Environment is a thing. Some would argue it’s a very important thing, shaping who we are as people just as much – if not more – than the society we’re born into. They contrast one another visually and uniquely shape our perception. They do some other stuff, too, but that’s another article altogether; I digress...
...Horror uses this to its advantage by giving us creepy pitch-black abandoned hospitals, with something lurking around every corner. Iskander: Shadow of the River uses this concept to craft a compelling story, set amongst a backdrop not commonly seen in horror.
Created by Aurelien Molas, Iskander is a Shudder exclusive series revolving around a rookie cop named Chloe (Stephane Caillard) who is transferred to the jungles of French Guiana, where she is team with local cop Dialo (Adame Niane). Together, they are forced to solve the ritualistic murder of a French couple from the mainland.
Things start off “simple” enough: It’s referenced many times that Chloe was sent there due to some past indiscretion (FORESHADOWING?!?!?!), though she’s confident her jungle training camp has prepared her for the immersion. After she’s paired up with Dialo, a few things become clear right away:
You may be asking yourself: Zach, does this always have to be about race? And the answer is no,
but it’s relevant here so we’re going to talk about it. Right off the bat, the cultural differences between our two protagonists have them at different ends of the spectrum. On top of that, they just plain don’t like each other. As horror fans, what do we all know is a great way for two people at odds to bond? A vicious, bloody, and slightly supernaturally-motivated murder, of course.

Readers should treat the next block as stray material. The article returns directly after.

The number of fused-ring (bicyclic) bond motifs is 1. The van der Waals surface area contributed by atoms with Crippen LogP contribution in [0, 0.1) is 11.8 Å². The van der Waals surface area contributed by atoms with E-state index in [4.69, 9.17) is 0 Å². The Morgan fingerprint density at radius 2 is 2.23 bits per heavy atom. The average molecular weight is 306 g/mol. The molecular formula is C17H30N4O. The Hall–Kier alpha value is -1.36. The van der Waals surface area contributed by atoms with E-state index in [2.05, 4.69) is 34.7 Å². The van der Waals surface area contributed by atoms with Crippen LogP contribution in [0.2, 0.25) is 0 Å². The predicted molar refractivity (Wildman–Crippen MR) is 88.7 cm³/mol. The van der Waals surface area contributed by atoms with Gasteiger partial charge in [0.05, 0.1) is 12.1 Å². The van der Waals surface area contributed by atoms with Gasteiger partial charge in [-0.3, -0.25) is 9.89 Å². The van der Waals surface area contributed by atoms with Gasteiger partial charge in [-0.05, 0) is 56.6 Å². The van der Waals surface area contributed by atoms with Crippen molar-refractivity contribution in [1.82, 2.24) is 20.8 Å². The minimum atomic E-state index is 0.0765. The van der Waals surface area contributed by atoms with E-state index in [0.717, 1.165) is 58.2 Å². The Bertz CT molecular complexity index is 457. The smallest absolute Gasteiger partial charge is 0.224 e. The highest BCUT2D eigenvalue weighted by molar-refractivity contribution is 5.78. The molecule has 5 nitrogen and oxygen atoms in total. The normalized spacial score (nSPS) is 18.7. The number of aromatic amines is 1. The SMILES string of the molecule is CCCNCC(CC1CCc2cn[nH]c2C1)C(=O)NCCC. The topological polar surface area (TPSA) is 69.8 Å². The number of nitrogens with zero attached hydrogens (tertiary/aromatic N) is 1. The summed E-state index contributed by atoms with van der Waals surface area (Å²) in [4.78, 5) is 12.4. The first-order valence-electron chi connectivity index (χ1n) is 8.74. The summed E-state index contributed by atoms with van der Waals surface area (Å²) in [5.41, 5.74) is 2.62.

Iskander has an interesting premise – more crime than horror (no complaints from me about that – and takes things further by using an environment not commonly seen in horror. It’s a lush jungle. There’s flora and fauna everywhere. It’s usually pretty bright. The dichotomy between the setting here and a more commonly used aforementioned creepy dark abandoned hospital is used extremely well to subvert our assumptions. Flow-centric camera work heightens the atmosphere while utilizing static shots and quick-cuts to build tension in the first episode. We see the environment soon become isolating and claustrophobic, aided by well-done cinematography and music score. Though it’s a bit off-putting at first, it’s quickly established this atypical setting is used to full advantage.
As the plot advances, we see Chloe and Dialo both focused on the murder case, but also focused on not liking each other at all. They look to different leads, past behavior comes back to haunt them, and their mutual dislike also leads one of them to nearly die. Though the plot itself isn’t terribly unique, it’s interesting enough and further cemented with solid acting and a great backdrop. The story isn’t afraid to dive into the cultural/racial tension either, bringing up a very different, but equally unsettling element of fear. The story isn’t afraid to give in to some usual horror tropes with its characters: of course Chloe has a shady past and Dialo has his own mysteries from his early days, but it’s never too much to seem disingenuous. The show is further strengthened by successfully utilizing the TV series vs. single movie medium, having enough tension spread out to never seem it was taking too long or losing out by not exploring subplots.
With a consistent and quickly advancing plot, solid acting, great camera work and set design, Aurelien Molas’ Iskander: Shadow of the River successfully pens out a strange tale of murder and voodoo in the enigmatic jungles of Guiana.
Iskander: Shadow of the River is now streaming on Shudder.
By Zach Gorecki